QABR AL-ABD, Iraq -- Under the cover of dust and fog, Islamic State group fighters launched a series of counterattacks on Iraqi positions to the south and west of the militant-held city of Mosul late Friday night and into Saturday morning, according to Iraqi military commanders and officials.
The massive operation to retake Mosul was officially launched on Oct. 17, but after initially swift battlefield successes, the progress of Iraqi forces later slowed down in the face of fierce ISIS counterattacks and concerns over the safety of civilians still inside the city.
ISIS has largely failed to push back Iraqi troops, but its counterattacks have inflicted high casualties on both civilians and security forces alike and, in some cases, shaken morale.
The U.N. reported this week that nearly 2,000 members of the Iraqi forces were killed last month, but after coming under fire from the media arm of the Iraqi military, it announced Saturday it would discontinue publishing casualty figures for Iraq’s security forces.
West of Mosul, one Iraqi official said IS militants breached the defenses of Shiite militiamen at a village outside the northern Iraqi town of Tal Afar, which is west of Mosul. Reached by telephone near Tal Afar, he said the attack on the village of Sharea took place Friday night.
Fighting continued into Saturday, he added, without providing details.
An IS statement said the attack on the village began with a suicide car bombing that killed and wounded “dozens” of militiamen. A “multi-pronged” attack on the village followed, forcing the militiamen to flee, it added. ISIS fighters seized nine all-terrain vehicles fitted with machine guns, two Humvees, weapons and munitions from the militiamen, according to the statement released Saturday.
South of Mosul, IS launched attacks on the positions of a tribal militia and a number of Iraqi army positions, according to an Iraqi official and commanders on the ground.
Along the Tigris river valley, IS fighters moved under the cover of heavy mortar fire to attack Iraqi positions outside the villages of al-Qasar and Qabr al-Abd, said Iraqi Army Col. Haider Hatem, explaining that a dust and fog storm in the Mosul area on Friday gave the militants cover to launch the attacks.
“Over four hours, they launched more than 200 mortars,” Hatem said. His men finally suppressed the onslaught in the early hours of Saturday morning, he added.
The two Iraqi officials spoke on condition of anonymity as they were not authorized to brief the media.
The attacks are evidence of the slow pace of the Iraqi advance, which in turn is allowing the militant group time to regroup after suffering battlefield setbacks, according to Iraqi officials. Despite the fierce attacks, IS was unable to retake any territory southeast of Mosul, Col. Hatem said.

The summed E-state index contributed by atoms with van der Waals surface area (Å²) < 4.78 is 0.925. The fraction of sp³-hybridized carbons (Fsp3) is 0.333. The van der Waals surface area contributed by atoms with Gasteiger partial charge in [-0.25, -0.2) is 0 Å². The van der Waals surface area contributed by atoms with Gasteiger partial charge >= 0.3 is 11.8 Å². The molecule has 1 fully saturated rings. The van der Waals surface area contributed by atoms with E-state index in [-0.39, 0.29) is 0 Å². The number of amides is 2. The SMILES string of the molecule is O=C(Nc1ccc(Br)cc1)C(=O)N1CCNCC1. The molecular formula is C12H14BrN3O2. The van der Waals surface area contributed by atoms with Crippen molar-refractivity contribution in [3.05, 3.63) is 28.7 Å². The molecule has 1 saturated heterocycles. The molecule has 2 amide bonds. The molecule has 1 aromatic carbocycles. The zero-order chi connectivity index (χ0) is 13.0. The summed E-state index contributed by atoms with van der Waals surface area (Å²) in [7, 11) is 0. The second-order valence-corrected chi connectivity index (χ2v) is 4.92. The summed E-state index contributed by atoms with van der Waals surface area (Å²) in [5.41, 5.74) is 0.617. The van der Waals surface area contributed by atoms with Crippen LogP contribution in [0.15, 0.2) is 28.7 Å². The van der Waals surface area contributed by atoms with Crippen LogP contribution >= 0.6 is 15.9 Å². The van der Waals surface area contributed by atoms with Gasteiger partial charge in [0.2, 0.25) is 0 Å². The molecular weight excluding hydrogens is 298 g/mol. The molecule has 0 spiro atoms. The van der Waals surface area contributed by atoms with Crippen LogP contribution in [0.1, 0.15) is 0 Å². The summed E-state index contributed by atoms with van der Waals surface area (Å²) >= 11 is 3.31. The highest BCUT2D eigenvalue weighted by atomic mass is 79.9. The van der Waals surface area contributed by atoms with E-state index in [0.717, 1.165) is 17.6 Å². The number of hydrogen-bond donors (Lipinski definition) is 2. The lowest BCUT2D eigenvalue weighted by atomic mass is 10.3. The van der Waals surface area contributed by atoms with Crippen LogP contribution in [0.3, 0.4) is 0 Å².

“They are just doing this to create another obstacle to our advances, they don’t want to hold the territory,” said Sgt. Maj. Muhammad Sabah, speaking at a position some 6.2 miles south of Mosul’s airport that his unit has held for nearly two weeks.
“We are just waiting here for the order to advance,” he said, “if we had it, we would already be inside Mosul.”
During a visit to frontline positions, Lt. Gen. Abdul-Amir Yarellah, the commander of a joint operations center that oversees the Mosul campaign, said the presence of civilians continues to be the biggest factor slowing advances toward Mosul. Rather than just pushing forward, his men are often forced to pause to deal with humanitarian issues, he said.
Other commanders on the ground have said the lack of sufficient numbers of troops needed to hold territory retaken from ISIS has also contributed to the slow progress.
“You can’t just liberate land, you need to also take care of the people,” Yarellah said.
During his visit Saturday, he said he also met with the U.N. officials to discuss plans to open a hospital in the recently retaken village of Hamam al-Alil.
At the front line just south of the airport, the Iraqi army Sgt. Maj. Sabah said he faces counterattacks every time he pauses. “Almost every night they shoot at us from those same positions,” he said as he pointed across a valley at a row of houses. At a nearby checkpoint, an injured Iraqi solider holding up his own IV drip could be seen being evacuated from the front.
Iraq’s military does not publicize its casualty figures, but the U.N. has released monthly casualty figures for both civilians and security forces almost every month for years since the U.S.-led invasion of Iraq in 2003 unleashed a deadly insurgency.
Last week, the U.N. reported that 1,959 members of Iraq’s security forces were killed and another 450 were wounded in November. Moreover, 926 civilians were killed and another 930 were wounded, it said.
However, after criticism from the Iraqi government, the U.N. in Iraq acknowledged in a statement Saturday that its figures on military casualties were “largely” unverified and that it would discontinue their publication “unless sound methodology of verification can be found to better substantiate the figures being reported.”
The Iraqi military’s media arm called the figures “not accurate and much exaggerated.”